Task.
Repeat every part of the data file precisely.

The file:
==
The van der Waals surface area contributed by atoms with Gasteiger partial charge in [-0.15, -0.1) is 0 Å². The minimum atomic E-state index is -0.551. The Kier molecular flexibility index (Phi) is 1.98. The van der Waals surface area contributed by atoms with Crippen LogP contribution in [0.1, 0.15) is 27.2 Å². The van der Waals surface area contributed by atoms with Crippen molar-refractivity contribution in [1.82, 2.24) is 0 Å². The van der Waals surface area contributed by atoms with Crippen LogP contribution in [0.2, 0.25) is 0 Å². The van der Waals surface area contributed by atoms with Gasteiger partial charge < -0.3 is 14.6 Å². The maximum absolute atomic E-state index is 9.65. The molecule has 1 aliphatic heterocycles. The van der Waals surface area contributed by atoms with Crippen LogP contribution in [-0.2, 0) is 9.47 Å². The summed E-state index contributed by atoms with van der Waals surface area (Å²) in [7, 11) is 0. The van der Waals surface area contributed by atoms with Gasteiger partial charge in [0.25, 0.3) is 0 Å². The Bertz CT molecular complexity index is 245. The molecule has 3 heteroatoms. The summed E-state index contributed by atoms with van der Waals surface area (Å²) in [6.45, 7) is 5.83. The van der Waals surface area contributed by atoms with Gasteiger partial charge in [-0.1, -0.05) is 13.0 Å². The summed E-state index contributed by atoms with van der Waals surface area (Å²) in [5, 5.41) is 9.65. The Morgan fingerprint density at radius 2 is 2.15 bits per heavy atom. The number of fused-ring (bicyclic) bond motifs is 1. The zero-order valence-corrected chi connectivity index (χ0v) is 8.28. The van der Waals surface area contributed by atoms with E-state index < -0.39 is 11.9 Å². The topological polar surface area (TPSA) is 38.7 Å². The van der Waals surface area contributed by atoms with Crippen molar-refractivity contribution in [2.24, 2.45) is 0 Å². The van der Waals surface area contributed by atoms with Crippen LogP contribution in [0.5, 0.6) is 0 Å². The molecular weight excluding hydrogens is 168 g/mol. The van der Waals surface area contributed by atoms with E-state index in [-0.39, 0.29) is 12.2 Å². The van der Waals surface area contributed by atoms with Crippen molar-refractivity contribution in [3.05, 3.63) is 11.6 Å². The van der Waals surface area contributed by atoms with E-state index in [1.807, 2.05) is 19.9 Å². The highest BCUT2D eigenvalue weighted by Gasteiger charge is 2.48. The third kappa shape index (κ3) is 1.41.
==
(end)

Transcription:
The van der Waals surface area contributed by atoms with Gasteiger partial charge in [-0.15, -0.1) is 0 Å². The minimum atomic E-state index is -0.551. The Kier molecular flexibility index (Phi) is 1.98. The van der Waals surface area contributed by atoms with Crippen LogP contribution in [0.1, 0.15) is 27.2 Å². The van der Waals surface area contributed by atoms with Crippen molar-refractivity contribution in [1.82, 2.24) is 0 Å². The van der Waals surface area contributed by atoms with Crippen LogP contribution in [0.2, 0.25) is 0 Å². The van der Waals surface area contributed by atoms with Gasteiger partial charge < -0.3 is 14.6 Å². The maximum absolute atomic E-state index is 9.65. The molecule has 1 aliphatic heterocycles. The van der Waals surface area contributed by atoms with Crippen LogP contribution in [-0.2, 0) is 9.47 Å². The summed E-state index contributed by atoms with van der Waals surface area (Å²) in [7, 11) is 0. The van der Waals surface area contributed by atoms with Gasteiger partial charge in [0.25, 0.3) is 0 Å². The Bertz CT molecular complexity index is 245. The molecule has 3 heteroatoms. The summed E-state index contributed by atoms with van der Waals surface area (Å²) in [6.45, 7) is 5.83. The van der Waals surface area contributed by atoms with Gasteiger partial charge in [-0.1, -0.05) is 13.0 Å². The summed E-state index contributed by atoms with van der Waals surface area (Å²) in [5, 5.41) is 9.65. The Morgan fingerprint density at radius 2 is 2.15 bits per heavy atom. The number of fused-ring (bicyclic) bond motifs is 1. The zero-order valence-corrected chi connectivity index (χ0v) is 8.28. The van der Waals surface area contributed by atoms with E-state index < -0.39 is 11.9 Å². The topological polar surface area (TPSA) is 38.7 Å². The van der Waals surface area contributed by atoms with Crippen molar-refractivity contribution in [2.24, 2.45) is 0 Å². The van der Waals surface area contributed by atoms with Crippen LogP contribution in [0.5, 0.6) is 0 Å². The molecular weight excluding hydrogens is 168 g/mol. The van der Waals surface area contributed by atoms with E-state index in [-0.39, 0.29) is 12.2 Å². The van der Waals surface area contributed by atoms with Crippen molar-refractivity contribution in [3.05, 3.63) is 11.6 Å². The van der Waals surface area contributed by atoms with E-state index in [1.807, 2.05) is 19.9 Å². The highest BCUT2D eigenvalue weighted by Gasteiger charge is 2.48. The third kappa shape index (κ3) is 1.41.